Amazon (AMZN) is committed to the cinema experience.
According to a new report from Bloomberg, the tech giant plans to invest $1 billion to produce 12 to 15 movies a year exclusively for theaters. Bloomberg said spending would be roughly comparable to a major movie studio like Paramount Pictures (PARA).
The report saw shares of theater giants such as AMC (AMC) and Cinemark (CNK) rise 4.4% and 12.5% respectively on Wednesday. Amazon did not immediately respond to a request for comment from Yahoo Finance.
Earlier this year, Amazon closed an $8.5 billion deal to acquire MGM.
“It will limit a lot what kind of content Amazon produces, how long their windows will be and how heavy it could go on IP versus original content, but it is still good news for theater owners and Hollywood,” said Shawn Robbins, chief analyst at Box Office. Pro, told Yahoo Finance, explaining that more streamers committed to theater windows would help fill gaps in the theater calendar.
Robbins added, “As streaming begins to mature, the pendulum definitely swings back to an equilibrium as these distributors look to see the kind of success they leave on the table with the streaming approach.” “Theatre remains a very attractive business model, and [Amazon’s] The news underlines that once again.”
If confirmed, Amazon’s investment would represent the largest ever commitment by an internet company to theaters, “easily beating Universal and Warner Bros. Theatricals given their comparable budgets,” Bloomberg Intelligence analyst Geetha Rangathan wrote in a new note. Can increase receipts by 15% to 20%.”
‘The debate is over’
As streaming companies slowly begin to embrace the theatrical window, powerful Hollywood executives have argued that the box office has become a necessary stopper for for-profit movies.
“The debate is over,” IMAX CEO Richard Gelfond previously told Yahoo Finance Live. “The argument that you can skip a theater window and make it up via streaming is not true. Theater window is more important than ever to get streaming revenue.
Gelfond referenced large direct-to-consumer losses from the likes of Disney (DIS), which reported disappointing earnings earlier this month amid unfavorable macroeconomic conditions and higher content costs.
Gelfond argued that “the facts are indisputable” when it comes to the benefits of being theatrically released first, citing “Top Gun: Maverick” as a prime example. The summer blockbuster had a record-breaking box office success, even as Paramount delayed its release five times due to the pandemic.
The Tom Cruise-led sequel grossed nearly $1.5 billion worldwide, eventually becoming the number one digital release of all time on the OTT streaming platform. On Tuesday, seven months after it first hit theaters, Paramount announced that the sequel will officially launch on Paramount+ on December 22.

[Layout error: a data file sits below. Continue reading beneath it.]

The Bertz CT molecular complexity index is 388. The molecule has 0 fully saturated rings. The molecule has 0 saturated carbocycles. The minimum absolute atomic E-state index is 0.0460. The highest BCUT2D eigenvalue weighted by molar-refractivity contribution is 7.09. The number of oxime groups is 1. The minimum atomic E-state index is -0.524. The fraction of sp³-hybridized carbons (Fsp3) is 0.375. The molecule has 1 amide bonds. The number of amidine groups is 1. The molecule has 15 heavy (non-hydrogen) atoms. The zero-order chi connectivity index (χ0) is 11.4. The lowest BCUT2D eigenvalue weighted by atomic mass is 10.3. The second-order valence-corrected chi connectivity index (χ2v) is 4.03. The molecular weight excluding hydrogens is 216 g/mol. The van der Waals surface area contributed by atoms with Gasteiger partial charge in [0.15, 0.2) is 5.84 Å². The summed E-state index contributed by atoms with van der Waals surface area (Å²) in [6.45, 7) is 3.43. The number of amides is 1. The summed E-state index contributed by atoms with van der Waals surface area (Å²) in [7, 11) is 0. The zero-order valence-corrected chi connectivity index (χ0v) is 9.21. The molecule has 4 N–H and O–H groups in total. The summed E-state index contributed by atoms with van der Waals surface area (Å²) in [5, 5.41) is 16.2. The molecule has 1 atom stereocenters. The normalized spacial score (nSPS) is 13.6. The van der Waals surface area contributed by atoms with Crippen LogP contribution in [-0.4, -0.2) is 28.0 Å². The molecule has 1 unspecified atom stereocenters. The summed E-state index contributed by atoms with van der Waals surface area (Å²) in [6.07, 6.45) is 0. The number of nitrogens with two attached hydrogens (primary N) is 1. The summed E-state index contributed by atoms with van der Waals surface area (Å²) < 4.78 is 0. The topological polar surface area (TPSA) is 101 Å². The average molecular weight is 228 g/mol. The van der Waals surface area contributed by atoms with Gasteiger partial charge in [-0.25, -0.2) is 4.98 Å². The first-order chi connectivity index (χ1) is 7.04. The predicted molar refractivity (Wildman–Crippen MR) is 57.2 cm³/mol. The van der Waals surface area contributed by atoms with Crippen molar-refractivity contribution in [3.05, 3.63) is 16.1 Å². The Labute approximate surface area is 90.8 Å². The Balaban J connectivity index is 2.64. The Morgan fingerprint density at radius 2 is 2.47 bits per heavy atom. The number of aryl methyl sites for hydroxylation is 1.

‘Top Gun: Maverick’ underscores importance of theater windows, says IMAX CEO, as Amazon commits to investing $1 billion annually in movies for theaters (Courtesy: Paramount)
But one streamer was largely resistant at the box office: Netflix (NFLX).
Netflix co-CEO Ted Sarandos said after the company’s third quarter results: “We at Netflix are in the business of entertaining our members with Netflix movies, so that’s where we focus all of our energy and most of our spending on Netflix. .” Hey.”
But even Netflix will release its much-anticipated “Knives Out 2” sequel in select AMC, Regal, and Cinemark theaters over Thanksgiving weekend for a week — despite the platform’s claim that it will report earnings at the box office.
Robbins speculated that unofficial reports may have emerged after the initial opening expecting the film to generate between $6 million and $8 million in domestic ticket sales over the three-day weekend. , which has the potential to exceed $10 million.
“The level of success here could really make this a turning point for the relationship between Netflix and all streamers and exhibitors as this is arguably the most important ‘streaming title’ to open exclusively in theaters.”
Robbins said, “If anything sets the needle in motion, it starts right here with this movie.” “I hope it goes very well.”
Netflix will release ‘Glass Onion: A Knives Out Mystery’ in select theaters for a week over Thanksgiving weekend (Courtesy of Netflix)
The original “Knives Out” grossed $312.9 million in 2019. Netflix reportedly committed more than $450 million to secure the rights to the next two sequels, one of the biggest movie streamer deals in history.
Nevertheless, Netflix co-CEO Ted Sarandos rejected the decision to release the movie in theaters, telling investors during the earnings call, “There are all kinds of discussions going on all the time, back and forth. But internally there is no question that we make movies for our members, and we really want them to see them on Netflix.”
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